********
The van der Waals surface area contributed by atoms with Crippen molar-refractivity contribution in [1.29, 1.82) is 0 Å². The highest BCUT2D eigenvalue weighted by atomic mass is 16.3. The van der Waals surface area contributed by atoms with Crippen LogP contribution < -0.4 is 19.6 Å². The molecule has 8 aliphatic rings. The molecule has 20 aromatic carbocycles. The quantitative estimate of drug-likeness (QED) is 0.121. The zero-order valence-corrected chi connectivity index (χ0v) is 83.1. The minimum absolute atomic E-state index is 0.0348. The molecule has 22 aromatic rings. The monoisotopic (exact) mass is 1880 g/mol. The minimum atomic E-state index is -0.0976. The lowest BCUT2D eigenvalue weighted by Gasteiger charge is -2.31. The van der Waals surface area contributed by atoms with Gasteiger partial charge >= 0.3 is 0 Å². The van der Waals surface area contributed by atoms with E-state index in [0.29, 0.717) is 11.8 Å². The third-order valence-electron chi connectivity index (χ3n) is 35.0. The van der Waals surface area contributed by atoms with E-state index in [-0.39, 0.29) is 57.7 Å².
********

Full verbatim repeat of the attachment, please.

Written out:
The van der Waals surface area contributed by atoms with Crippen molar-refractivity contribution in [1.29, 1.82) is 0 Å². The highest BCUT2D eigenvalue weighted by atomic mass is 16.3. The van der Waals surface area contributed by atoms with Crippen LogP contribution < -0.4 is 19.6 Å². The molecule has 8 aliphatic rings. The molecule has 20 aromatic carbocycles. The quantitative estimate of drug-likeness (QED) is 0.121. The zero-order valence-corrected chi connectivity index (χ0v) is 83.1. The minimum absolute atomic E-state index is 0.0348. The molecule has 22 aromatic rings. The monoisotopic (exact) mass is 1880 g/mol. The minimum atomic E-state index is -0.0976. The lowest BCUT2D eigenvalue weighted by Gasteiger charge is -2.31. The van der Waals surface area contributed by atoms with Gasteiger partial charge >= 0.3 is 0 Å². The van der Waals surface area contributed by atoms with E-state index in [0.29, 0.717) is 11.8 Å². The third-order valence-electron chi connectivity index (χ3n) is 35.0. The van der Waals surface area contributed by atoms with E-state index in [-0.39, 0.29) is 57.7 Å².